Achilles Heel: Education and the Democratic Party

Education is particularly relevant at the moment, given Governor Glendening’s plans to shore up support by “spending his way to November,” as the Baltimore Sun puts it. Much of this largess will be focused on the public schools. The high stakes involved in education are also apparent in the gutting and/or dilution of the two most important school-reform bills in recent memory.

The first, enabling legislation permitting the creation of charter schools, was in mid-March postponed by a House Ways and Means subcommittee for “further study” over the summer. This was not because the bill had since its inception become hopelessly weakened in order to avoid union ire (which it had). No. The bill was referred to study to ensure that it met all the requirements for federal funding. Not the sort of motives likely to assure charter-school supporters that serious legislation will be forthcoming next year.

The other bill is still on course. It would allow donors to take a $50 state income-tax credit for donations made to non-profits providing scholarships to low-income kids to attend private schools. This almost laughably modest bill has already drawn opposition from the ACLU. H.B. 1075’s passage is far from assured, despite its having already been eviscerated to appease special interests.

The question is, why? In a year when the Schaefer Center for Public Policy’s annual statewide opinion poll shows that K-12 education ranks as Marylanders’ second most important priority, why have two nobly intentioned bills so sadly disappointed expectations?

Within conservative circles, the Democratic party is considered a wholly owned subsidiary of the teachers’ unions. In 1996, the National Education Association (NEA) sent 405 delegates to the Democratic convention, the single-largest special-interest bloc.

A few days ago, as I prepared to testify at a legislative hearing on the tax-credit bill, I whiled away some time chatting with one of the bill’s Republican sponsors. I asked why the credit threshold had been lowered from $500 in the original version to $50. He replied that the legislation would otherwise have cost the state too much in lost revenue. I pointed out that Arizona’s similar tax-credit legislation, set at $500, had ensured budget neutrality by reducing appropriations to the state education department by $500 for every credit taken. He shook his head. “That’ll never get by the Democrats.”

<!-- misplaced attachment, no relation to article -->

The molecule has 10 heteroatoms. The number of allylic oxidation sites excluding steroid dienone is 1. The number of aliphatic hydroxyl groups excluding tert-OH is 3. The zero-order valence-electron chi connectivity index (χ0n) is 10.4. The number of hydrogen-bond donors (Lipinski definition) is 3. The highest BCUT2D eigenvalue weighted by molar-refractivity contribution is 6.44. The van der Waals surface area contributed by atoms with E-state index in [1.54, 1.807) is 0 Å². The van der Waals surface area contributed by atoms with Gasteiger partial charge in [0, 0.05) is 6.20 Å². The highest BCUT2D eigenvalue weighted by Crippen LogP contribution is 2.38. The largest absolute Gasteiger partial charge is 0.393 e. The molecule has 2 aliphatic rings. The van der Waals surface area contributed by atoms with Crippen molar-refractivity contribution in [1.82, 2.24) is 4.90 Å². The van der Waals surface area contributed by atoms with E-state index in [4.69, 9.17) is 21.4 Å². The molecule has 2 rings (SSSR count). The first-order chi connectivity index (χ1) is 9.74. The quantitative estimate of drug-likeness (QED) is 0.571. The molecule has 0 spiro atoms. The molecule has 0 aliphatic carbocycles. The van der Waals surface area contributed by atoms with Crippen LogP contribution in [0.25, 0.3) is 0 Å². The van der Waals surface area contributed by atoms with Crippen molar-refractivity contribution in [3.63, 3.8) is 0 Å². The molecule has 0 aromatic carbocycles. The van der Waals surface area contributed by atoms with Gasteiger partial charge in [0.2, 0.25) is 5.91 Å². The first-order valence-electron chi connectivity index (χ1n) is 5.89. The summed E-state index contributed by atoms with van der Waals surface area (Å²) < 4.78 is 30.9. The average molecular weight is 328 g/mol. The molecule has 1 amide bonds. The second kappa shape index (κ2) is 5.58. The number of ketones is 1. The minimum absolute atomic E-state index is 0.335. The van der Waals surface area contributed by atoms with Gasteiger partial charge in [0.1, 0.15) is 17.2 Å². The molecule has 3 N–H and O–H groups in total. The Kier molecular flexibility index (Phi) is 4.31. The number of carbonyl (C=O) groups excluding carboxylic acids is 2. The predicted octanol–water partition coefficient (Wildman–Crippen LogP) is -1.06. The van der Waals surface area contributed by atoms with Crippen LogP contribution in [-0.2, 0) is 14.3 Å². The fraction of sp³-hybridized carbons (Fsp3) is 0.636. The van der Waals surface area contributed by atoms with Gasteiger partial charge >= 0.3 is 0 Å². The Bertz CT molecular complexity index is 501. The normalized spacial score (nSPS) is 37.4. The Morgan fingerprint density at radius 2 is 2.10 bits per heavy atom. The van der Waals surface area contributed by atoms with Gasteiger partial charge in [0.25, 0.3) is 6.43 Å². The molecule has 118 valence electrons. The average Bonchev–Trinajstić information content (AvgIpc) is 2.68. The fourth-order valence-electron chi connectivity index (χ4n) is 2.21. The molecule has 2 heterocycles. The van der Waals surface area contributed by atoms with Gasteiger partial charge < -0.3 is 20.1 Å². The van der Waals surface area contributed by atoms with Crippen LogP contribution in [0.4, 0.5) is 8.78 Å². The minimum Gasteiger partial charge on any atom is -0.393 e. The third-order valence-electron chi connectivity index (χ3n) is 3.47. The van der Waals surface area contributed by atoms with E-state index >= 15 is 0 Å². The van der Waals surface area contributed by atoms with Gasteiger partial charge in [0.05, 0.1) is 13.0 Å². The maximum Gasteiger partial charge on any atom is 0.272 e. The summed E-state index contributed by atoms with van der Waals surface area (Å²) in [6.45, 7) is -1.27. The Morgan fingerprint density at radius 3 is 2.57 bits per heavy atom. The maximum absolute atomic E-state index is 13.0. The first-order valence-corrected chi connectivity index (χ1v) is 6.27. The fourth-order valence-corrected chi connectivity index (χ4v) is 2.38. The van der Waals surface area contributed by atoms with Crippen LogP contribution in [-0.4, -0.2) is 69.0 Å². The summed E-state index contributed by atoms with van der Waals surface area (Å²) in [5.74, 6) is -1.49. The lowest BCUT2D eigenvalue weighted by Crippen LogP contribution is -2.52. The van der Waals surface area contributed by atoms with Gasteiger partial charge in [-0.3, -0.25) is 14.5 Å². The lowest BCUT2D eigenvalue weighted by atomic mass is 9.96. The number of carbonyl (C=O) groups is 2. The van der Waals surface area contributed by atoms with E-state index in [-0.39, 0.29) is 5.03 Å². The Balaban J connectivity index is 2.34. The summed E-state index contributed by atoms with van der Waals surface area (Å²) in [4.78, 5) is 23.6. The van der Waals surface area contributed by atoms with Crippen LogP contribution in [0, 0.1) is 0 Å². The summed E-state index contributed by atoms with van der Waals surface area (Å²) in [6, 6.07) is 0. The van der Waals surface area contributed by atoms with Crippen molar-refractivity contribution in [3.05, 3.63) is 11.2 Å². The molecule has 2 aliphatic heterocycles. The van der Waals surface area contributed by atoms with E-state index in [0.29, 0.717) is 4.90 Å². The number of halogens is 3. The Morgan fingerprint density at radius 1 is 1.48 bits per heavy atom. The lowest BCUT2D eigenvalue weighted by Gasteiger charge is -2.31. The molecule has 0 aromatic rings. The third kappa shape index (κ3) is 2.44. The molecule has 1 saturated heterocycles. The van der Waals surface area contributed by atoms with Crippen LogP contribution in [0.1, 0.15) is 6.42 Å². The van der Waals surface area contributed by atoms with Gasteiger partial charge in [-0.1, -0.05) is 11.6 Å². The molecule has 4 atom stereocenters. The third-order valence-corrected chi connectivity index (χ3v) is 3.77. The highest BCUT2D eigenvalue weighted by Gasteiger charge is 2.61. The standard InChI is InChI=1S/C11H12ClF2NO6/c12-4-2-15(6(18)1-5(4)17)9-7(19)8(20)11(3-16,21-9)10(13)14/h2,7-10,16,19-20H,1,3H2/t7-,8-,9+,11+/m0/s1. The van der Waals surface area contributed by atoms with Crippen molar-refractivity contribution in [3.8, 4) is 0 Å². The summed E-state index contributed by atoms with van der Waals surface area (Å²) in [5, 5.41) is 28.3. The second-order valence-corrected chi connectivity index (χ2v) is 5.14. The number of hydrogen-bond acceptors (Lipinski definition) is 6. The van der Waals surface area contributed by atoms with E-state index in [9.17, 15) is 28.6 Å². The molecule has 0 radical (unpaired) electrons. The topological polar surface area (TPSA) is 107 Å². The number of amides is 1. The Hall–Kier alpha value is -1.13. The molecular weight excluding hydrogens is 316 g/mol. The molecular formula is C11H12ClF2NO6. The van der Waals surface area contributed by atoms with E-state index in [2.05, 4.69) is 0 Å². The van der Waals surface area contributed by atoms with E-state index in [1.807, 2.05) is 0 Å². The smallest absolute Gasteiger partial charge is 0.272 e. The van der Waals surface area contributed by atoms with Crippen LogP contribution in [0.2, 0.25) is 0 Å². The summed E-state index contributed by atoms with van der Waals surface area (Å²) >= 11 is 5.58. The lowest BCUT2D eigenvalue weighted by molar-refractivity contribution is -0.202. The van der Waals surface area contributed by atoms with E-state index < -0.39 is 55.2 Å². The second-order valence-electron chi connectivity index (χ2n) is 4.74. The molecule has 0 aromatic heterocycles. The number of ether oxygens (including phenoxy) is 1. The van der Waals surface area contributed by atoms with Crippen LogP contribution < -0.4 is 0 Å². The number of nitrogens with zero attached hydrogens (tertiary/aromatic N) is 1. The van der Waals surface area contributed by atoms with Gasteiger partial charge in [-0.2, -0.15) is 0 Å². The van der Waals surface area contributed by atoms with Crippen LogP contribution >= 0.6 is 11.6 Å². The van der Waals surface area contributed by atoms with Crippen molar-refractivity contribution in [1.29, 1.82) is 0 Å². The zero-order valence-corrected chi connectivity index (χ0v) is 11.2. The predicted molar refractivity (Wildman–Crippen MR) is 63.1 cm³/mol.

No doubt he was right. This is sad. It is also shortsighted. In its unswerving obedience to teachers’ union demands, the Democratic party in Maryland will set in motion a chain of events that in the long run will harm the party’s interests while at the same time failing to preserve the monopoly education status quo.

GOP gubernatorial candidate Ellen Sauerbrey’s 1994 success in all but the state’s three most developed subdivisions demonstrates the obvious: Democrats are utterly dependent on urban votes. This said, the public education edifice so steadfastly defended by the Democrats is what is driving Marylanders out of the center cities in droves. Once in the suburbs, those former city residents who for years registered as Democrats find no particularly compelling reason to stick with the same party.

Since Mrs. Sauerbrey’s slim defeat in 1994, the GOP has claimed 67,000 newly registered voters; the Democrats, just 23,000. The trend is clear. It will not be reversed any time soon. And unlike the Democrats, the Republicans owe precisely nothing to the teachers’ unions.

As the Democratic majority on the House Ways and Means Committee sits down to ponder charter schools this summer, it would do well to remember this. Every delay in reforming education, every surrender to special-interest lobbying, drives voters out of the city. And into Republican arms.

– Ed.
[No author given], “Marylanders Want Safety, Top Schools,” (Baltimore) Sun, March 15, 1998, p. 1F; Myron Lieberman, The Teacher Unions (New York, N.Y.: Free Press, 1997); Barry Rascovar, “Glendening Is Spending His Way to November,” (Baltimore) Sun, March 1, 1998, p. 3F; C. Fraser Smith, “GOP Adds More Voters to Rolls,” (Baltimore) Sun, March 15, 1998, p. 1A.
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Posted in: Education, News Series